Sunday, December 15, 2013

Is This What a Revolution Looks Like at Birth?

We've seen the upheaval in Greece, the riots in Britain, Spain and France, but it could be Italy that is showing the first signs of an incoherent, chaotic but broad-based revolt.  From PressEurop:

Aristocrats who roll up in Jaguars, and peasants. Bosses, and unemployed workers. Truckers in the crosshairs of Equitalia [Italy’s tax collection agency], new ideologues of fascism, and young people from left-leaning social centres. Supporters and ex-sympathisers of the Northern League and Beppe Grillo. Former members of the Democratic Party (PD) and critics of its new national secretary Matteo Renzi. Rank-and-file union members and former members of the Italian General Confederation of Labour (GCIL, left). Opponents of the tax authorities and Venetian separatists. Immigrants and hooligans.

The “Forconi movement” currently sweeping Italy from north to south is an outpouring of lava, a bubbling cauldron of acronyms and emblems from politics, the trade unions and various protest movements. It has no clearly defined political stripe, no central coordination and no charismatic leader to carry it onwards. In sum, it is not rational, but “spontaneous”, as argued by most of its representatives. The figures presumed to be leading it have become known by now. One is Danilo Calvani, a former gardener. Another is Lucio Chiavegato, a carpenter from Verona and head of Life Veneto [an association of small businesses close to the Northern League]. But every day there emerge new ones, coming up like mushrooms. And they act without a rational reason, without an ideology: some threaten to burn books in Savona [the North], like Hitler in May 1933, while others plan to organise a mock hanging at Loreto Square in Milan, fashioned after the hanging of the Duce, Benito Mussolini.

From Piedmont to Puglia via Veneto comes a tsunami that has neither head nor tail and that, to believe the boldest historical parallels, shares some similarities to the Wars of the Vendée that raged in France at the time of the Revolution. The Chouans consisted of a compact nucleus of provincial nobles, monarchists, and Catholic traditionalists. Here there are business leaders who had to shut down their shops due to the economic crisis, like in the Vercelli region [of Piedmont], where many farms have turned out for the demonstrations, owners and employees both.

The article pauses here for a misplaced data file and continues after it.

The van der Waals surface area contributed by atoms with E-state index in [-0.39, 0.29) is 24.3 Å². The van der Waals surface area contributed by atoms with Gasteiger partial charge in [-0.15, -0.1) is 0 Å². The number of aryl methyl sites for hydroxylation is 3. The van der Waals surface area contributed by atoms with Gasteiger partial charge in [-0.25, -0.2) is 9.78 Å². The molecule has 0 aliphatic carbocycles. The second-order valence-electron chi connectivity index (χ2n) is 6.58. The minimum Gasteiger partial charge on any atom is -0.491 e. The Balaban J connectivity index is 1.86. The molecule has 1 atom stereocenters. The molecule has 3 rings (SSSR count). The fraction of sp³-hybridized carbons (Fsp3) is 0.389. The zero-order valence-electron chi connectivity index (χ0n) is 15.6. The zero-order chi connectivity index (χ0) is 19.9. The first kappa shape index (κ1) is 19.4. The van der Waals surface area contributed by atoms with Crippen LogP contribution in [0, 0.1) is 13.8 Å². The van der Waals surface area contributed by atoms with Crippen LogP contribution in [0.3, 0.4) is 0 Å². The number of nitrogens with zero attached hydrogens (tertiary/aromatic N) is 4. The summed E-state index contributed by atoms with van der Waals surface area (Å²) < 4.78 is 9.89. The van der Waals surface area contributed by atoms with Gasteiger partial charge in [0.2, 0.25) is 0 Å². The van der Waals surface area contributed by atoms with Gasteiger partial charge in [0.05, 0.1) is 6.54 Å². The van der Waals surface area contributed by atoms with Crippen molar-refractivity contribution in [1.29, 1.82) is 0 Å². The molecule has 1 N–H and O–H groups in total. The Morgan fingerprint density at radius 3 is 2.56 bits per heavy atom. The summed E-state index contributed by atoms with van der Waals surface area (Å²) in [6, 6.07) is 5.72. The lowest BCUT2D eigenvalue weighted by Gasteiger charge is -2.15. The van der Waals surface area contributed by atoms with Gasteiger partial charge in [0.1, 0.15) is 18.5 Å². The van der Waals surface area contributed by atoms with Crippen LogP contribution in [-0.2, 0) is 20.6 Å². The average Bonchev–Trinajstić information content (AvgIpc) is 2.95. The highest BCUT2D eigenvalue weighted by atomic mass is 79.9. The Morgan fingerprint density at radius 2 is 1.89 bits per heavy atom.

There are also small entrepreneurs who appear on the lists of Equitalia, those same lists that drove so many of their colleagues to suicide. And then there are the children of the recession: according to the OECD, the rate of youth unemployment in Italy jumped from 40.05 per cent in September to 41.2 per cent in October. “The people are determined, and we have been attracting more and more during the demonstrations. All the social strata are turning out: doctors, the unemployed, workers on unemployment benefits. The people who get up at four in the morning and who go home at 10pm and who, at the end of the month, are unable to make ends meet because they no longer have a penny in their pocket”, says Luca Taddei of the Coordinamento 9 dicembre (December 9 Collective), which supports the Forconi demonstrations.

The difficulty lies in stopping the most extreme agitators, the infiltrators. Turin, for example, a city that, as some parliamentarians recall, has historically been the cradle of protest movements radicalised in the 1970s by the Red Brigades. These are above all the political groups that want to infiltrate the ranks of the Forconi. Matteo Salvini, new Secretary of the Northern League [populist] was carried in triumph to the Pirellone [the seat of the regional Government of Lombardy, in Milan] by the Cobas del latte [members of the independent Union of Dairy Farmers].

Will Forconi be the tinder to ignite revolution or, potentially even worse, some mish-mash of insurgencies throughout Italy?  What will happen if a charismatic leader emerges as sometimes occurs in this sort of upheaval?

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